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Taking on childhood trauma

With a scholarship-supported internship, Victoria Chambers broadened her understanding of how trauma affects children — and how she could help.

Be a world of good

Last summer, Victoria Chambers sat alongside small children and coached them as they tested motion-sensing video games. There was Ball Roll. Whack-a-Mole. Row Boat. And Giant’s Teeth, where the kids moved their wrists in a circular motion to brush plaque from a behemoth’s smile.

Games like these weren’t just for fun; Chambers, a UW senior, saw that repetitive movements, such as brushing teeth, help rebuild neural connections and restore strength and mobility. As a Mary Gates Innovation Scholar, she spent three months as an intern with UW startup MultiModal Health researching and developing games that help young victims of neuromuscular trauma get better.

“You can’t just look at a child as a victim of trauma, or a person who can’t move his or her hand. You have to look at a child as a person with a brain, a heart, a hand. A whole person.”

Having grown up in the Yakima Valley, a region long plagued by gangs, Chambers knows firsthand how violence destroys lives and families. She came to the UW to lay the foundation for a career as a child psychologist, and through her experience at MultiModal Health, she developed a more nuanced understanding of trauma of all kinds.

The CoMotion Mary Gates Innovation Scholarship gave me the push I needed to launch myself into research. It helped me realize that this is what I want to do.

Victoria Chambers teaches a young girl how to use the motion-sensing software she helped develop last summer at MultiModal Health.

Victoria Chambers teaches a young girl how to use the motion-sensing software she helped develop last summer at MultiModal Health.

“I learned a lot about the actual, physical brain connections you make while playing these games,” says Chambers, a double major in psychology, and early childhood and family studies. “It also helped me understand on a deeper level how any kind of traumatic experience can affect a child’s development.”

Her internship experience included researching occupational therapy techniques, examining family influence on the rehabilitation process, experimenting with new devices and even creating virtual illustrations.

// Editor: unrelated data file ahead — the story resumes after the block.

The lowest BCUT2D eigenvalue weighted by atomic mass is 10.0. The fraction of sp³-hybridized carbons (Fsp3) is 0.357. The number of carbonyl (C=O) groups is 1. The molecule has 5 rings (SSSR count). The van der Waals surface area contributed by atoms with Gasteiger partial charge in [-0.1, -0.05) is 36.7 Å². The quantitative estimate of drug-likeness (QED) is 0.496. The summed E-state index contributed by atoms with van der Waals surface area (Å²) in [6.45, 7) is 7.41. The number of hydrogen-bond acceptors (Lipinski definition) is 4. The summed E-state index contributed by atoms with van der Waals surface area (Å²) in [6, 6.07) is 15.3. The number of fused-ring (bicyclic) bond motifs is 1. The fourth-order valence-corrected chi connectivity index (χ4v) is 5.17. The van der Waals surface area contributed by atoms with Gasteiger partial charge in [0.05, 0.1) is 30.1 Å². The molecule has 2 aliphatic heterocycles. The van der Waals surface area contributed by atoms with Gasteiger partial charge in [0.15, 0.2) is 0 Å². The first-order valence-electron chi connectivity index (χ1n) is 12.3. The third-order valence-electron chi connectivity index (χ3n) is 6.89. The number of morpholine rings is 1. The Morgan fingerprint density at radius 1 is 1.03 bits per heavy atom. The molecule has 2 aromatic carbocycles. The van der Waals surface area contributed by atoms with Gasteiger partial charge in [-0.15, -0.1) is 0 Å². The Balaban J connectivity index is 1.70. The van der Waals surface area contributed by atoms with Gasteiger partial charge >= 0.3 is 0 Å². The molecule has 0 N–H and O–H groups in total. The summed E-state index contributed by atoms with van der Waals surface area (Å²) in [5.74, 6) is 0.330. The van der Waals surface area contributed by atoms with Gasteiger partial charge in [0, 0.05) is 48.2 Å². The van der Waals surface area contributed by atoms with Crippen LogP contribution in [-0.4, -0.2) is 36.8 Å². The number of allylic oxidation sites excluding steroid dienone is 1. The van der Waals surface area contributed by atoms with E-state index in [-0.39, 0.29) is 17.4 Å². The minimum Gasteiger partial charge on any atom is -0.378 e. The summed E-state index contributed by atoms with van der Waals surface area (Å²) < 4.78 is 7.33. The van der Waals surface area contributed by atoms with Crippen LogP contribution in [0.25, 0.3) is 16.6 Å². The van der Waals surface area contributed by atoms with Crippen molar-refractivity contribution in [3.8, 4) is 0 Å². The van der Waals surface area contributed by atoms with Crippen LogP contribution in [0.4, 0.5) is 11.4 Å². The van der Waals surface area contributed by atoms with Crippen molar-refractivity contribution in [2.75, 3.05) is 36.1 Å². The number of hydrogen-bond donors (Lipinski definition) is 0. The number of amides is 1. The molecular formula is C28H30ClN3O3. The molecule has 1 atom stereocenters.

Through the process of working with colleagues in neurobiology and rehabilitative medicine, she simultaneously sharpened and expanded her focus.

“I’m now interested in how the whole realm of development comes together: socioemotional, cognitive, memory and physical.”

Since her internship ended, Chambers has taken the reins on a research project of her own. Under the mentorship of Dr. Kate McLaughlin, principal investigator of the UW’s Stress and Development Lab, she is currently analyzing how stress influences emotional development in children—and how that, in turn, influences depression and anxiety.

As she prepares for the rigors of graduate studies in the fall, Chambers is grateful for the scholarship-supported experience that helped pave the way to her future.

“The CoMotion Mary Gates Innovation Scholarship gave me the push I needed to launch myself into research,” she says. “It helped me realize that this is what I want to do.”

CoMotion Mary Gates Innovation Scholars

The CoMotion Mary Gates Innovation Scholarship pairs driven students with UW startup initiatives through a full-time summer internship.

Innovation scholars work with up-and-coming innovators and entrepreneurs, addressing the grand challenges of our time. Learn more about how CoMotion drives innovation and makes an impact on our community.

Audio: Victoria Chambers talks inspiration, motivation and goals for the future

Angelica Reyna celebrates her daughter Victoria Chambers’ high school graduation.

Angelica Reyna celebrates her daughter Victoria Chambers’ high school graduation.

A legacy of helping others

Growing up in a family of migrant farm workers, Victoria Chambers’ mother, Angelica Reyna, spent many long, hot days in the fields of the Yakima Valley. She and her family picked whatever was in season: cherries, asparagus, apples. Life was hard, she says. “We would spend most of our time just working, working, working.”

Though Reyna endured many hardships as a child, there was an upside: She realized that she had a strong passion for helping others. She was a committed student, and even on days she worked in the fields, she’d spend her lunch breaks tutoring her struggling classmates in reading and math.

From tutor to educator, Reyna now teaches elementary and community college classes. She even spent time running an after-school program for troubled girls; years ago, a visit to that program kindled Chambers’ interest in child psychology. After watching her mother give extra attention to the students who needed it most — from making them laugh to fostering active learning — Chambers was inspired to help troubled children just like them.

“Victoria’s going to go all the way to get her doctorate, to be the first doctor in our family,” says Reyna. “I know she can do it, and she knows she can do it. It’s in her to go all the way.”


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